Combustion of lean air fuel mixtures;
       Using a pair of spark plugs to ignite the air fuel mixture at a predetermined instant
       In the first eight months of the that financial year, Bajaj manufactured and marketed 814,393 two wheelers with “DTS-i Technology” out of a total of 1,501,241 two wheelers sold. Therefore, the said “DTS-i Technology” stated to have been invented by Bajaj has accounted to 54.25% share of Bajaj two wheelers.
       TVS launches FLAME- the Bone of Contention
       The Respondents, M/s. TVS Motor Company Limited announced to launch motor  bikes of 125-CC on 14th December 2007 under the trade mark 'FLAME'. The motorcycle was powered with a lean burn internal combustion engine of bore size54.5 mm with a twin spark plug configuration, which according to the Bajaj Auto Ltd., infringes its patent. 
       Therefore, before the launch of motor bikes, the applicants have brought the suit before the court to protect their intellectual property. 
       Pleadings by TVS Motor Company Ltd.
       The concept of two spark plugs being prior art: The respondent places reliance on various published papers to substantiate its claim They also plead that the use of twin spark plugs in lean burn engines is known as US Patent No. 5320075 titled “Internal Combustion Engine with Dual Ignition for a lean burn”.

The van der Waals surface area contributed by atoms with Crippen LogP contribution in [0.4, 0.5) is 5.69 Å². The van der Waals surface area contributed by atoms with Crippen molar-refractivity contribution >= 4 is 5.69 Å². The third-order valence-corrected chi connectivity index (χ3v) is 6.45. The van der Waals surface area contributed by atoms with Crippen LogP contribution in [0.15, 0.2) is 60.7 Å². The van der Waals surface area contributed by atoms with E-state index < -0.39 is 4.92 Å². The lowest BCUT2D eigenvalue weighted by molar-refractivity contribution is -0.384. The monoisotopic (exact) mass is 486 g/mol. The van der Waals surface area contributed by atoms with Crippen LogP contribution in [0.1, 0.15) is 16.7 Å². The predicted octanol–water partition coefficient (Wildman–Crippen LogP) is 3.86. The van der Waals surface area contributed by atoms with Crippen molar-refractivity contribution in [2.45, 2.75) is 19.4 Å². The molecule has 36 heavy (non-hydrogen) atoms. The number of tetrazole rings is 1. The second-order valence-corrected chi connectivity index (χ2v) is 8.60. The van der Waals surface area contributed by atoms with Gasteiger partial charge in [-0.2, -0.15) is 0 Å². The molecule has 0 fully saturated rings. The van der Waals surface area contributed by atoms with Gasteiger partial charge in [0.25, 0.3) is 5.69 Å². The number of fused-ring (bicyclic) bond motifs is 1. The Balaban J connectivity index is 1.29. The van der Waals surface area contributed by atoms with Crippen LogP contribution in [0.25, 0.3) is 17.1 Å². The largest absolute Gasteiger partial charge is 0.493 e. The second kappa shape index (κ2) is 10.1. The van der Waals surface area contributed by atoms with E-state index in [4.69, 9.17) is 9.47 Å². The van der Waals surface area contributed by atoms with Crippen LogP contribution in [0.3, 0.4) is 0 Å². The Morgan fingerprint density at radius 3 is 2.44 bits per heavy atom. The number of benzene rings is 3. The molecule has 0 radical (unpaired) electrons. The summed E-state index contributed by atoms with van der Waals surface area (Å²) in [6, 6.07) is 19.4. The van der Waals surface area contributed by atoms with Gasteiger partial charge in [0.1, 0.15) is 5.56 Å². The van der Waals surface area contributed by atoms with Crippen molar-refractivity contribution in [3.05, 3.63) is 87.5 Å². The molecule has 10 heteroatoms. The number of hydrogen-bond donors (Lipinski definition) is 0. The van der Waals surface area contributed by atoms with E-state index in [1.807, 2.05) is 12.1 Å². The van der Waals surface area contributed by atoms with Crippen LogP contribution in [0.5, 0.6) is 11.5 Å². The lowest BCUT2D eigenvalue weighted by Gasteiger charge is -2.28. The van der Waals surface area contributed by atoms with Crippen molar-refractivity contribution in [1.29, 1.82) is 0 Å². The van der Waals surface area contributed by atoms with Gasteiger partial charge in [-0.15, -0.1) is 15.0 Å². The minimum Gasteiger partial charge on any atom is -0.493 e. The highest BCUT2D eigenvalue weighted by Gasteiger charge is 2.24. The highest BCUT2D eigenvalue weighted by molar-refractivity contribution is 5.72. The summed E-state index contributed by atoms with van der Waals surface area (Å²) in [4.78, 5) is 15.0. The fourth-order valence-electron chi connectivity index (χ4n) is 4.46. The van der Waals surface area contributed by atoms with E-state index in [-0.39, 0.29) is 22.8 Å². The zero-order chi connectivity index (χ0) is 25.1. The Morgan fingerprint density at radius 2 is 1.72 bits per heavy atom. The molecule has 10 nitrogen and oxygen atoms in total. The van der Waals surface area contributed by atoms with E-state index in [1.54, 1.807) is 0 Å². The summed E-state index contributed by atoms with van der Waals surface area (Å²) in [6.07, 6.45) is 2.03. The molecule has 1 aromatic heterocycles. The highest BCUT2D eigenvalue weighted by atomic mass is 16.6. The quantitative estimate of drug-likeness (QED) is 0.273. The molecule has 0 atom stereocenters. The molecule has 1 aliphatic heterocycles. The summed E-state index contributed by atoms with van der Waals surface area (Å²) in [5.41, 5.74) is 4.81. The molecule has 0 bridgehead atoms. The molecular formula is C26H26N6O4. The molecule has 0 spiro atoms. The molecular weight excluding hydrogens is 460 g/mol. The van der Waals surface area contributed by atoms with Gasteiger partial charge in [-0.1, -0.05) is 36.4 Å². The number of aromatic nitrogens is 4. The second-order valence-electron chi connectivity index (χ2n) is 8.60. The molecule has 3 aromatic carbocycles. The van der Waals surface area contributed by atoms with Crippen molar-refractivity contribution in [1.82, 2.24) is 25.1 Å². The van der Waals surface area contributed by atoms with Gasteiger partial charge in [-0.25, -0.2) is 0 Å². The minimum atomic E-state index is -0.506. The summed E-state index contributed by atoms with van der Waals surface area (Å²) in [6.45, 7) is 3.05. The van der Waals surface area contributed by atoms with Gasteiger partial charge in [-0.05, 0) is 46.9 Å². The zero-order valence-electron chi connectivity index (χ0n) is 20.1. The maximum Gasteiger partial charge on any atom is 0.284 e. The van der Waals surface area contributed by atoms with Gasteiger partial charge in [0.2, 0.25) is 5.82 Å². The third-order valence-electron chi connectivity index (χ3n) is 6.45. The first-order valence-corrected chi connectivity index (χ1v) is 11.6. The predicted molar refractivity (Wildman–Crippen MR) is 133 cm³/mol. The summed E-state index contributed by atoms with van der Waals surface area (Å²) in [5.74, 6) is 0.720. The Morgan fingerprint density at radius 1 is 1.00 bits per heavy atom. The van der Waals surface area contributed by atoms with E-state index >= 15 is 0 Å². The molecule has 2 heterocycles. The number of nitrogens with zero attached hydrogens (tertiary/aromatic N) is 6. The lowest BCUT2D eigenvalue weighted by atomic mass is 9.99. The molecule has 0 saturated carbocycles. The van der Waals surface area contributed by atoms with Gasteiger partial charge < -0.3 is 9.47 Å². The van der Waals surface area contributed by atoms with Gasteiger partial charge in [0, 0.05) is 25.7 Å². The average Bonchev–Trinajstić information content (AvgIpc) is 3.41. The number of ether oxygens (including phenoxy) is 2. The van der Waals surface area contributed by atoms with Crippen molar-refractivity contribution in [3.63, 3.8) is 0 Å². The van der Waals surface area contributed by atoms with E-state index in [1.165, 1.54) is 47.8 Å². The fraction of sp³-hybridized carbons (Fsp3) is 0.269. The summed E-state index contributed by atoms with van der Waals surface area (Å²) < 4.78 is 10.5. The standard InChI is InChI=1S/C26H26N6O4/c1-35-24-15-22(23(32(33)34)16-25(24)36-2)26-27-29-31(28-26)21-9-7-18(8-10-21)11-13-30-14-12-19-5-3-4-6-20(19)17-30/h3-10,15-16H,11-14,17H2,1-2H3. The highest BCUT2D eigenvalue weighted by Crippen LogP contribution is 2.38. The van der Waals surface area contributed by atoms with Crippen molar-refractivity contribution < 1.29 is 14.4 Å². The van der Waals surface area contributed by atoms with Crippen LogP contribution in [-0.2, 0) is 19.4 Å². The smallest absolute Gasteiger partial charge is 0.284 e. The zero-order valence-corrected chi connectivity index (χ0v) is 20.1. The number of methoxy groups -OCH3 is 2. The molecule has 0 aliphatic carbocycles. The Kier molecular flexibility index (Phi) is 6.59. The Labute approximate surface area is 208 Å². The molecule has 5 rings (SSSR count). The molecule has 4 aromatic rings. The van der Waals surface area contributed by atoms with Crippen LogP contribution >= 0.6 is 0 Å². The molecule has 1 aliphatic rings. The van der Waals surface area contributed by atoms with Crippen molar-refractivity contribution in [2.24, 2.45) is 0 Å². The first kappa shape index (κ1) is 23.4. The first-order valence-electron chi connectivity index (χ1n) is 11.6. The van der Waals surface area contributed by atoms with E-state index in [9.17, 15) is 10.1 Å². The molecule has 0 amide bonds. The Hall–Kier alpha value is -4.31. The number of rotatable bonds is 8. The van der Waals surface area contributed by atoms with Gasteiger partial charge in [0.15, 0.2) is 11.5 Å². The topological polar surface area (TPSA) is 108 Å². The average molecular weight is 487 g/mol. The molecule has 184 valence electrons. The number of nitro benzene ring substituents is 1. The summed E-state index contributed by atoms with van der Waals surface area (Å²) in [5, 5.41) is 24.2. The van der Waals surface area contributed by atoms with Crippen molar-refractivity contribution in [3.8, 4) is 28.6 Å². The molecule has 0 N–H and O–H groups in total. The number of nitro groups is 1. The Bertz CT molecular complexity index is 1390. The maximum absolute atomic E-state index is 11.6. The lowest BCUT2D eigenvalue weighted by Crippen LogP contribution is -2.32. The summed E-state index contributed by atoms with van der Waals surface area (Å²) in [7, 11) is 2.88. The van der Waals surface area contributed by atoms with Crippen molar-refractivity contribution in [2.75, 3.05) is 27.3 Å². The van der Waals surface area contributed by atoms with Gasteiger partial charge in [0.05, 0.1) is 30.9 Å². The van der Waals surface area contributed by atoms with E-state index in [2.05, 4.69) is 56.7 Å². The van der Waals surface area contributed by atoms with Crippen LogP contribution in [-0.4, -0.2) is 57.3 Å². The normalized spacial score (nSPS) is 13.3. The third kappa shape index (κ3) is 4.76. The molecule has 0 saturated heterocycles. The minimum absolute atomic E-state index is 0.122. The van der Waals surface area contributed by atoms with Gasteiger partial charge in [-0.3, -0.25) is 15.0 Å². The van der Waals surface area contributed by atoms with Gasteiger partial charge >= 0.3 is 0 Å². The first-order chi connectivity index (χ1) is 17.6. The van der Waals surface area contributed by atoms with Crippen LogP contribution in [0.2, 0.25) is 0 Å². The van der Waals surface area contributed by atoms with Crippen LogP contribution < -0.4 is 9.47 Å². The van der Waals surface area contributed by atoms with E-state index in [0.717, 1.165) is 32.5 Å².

Use of two spark plugs in engines with narrow bore size of 45mm-70mm being  prior art: The respondent has also referred to Takegawa Cylinder heads and Honda Bros, NC 25E. Kawasaki KZ 1000 SI and Kawasaki KZ 1000 SI have the configuration of two valves per cylinder with twin plugs, cylinder bore size is 69.4mm. Honda NT 400, as per the specification stated in the advertisement, contains 2 cylinders with each cylinder has a bore size of 64mm with 2 spark plugs per cylinder.
       The third valve arrangement of the respondent is protected by patent licensed to it by AVL List GMBH: According to the respondent, the spark plugs in the engine in its vehicle “FLAME” are arranged in a different way in comparison to what is claimed by the applicant's patent.
       Synopsis of the facts of the case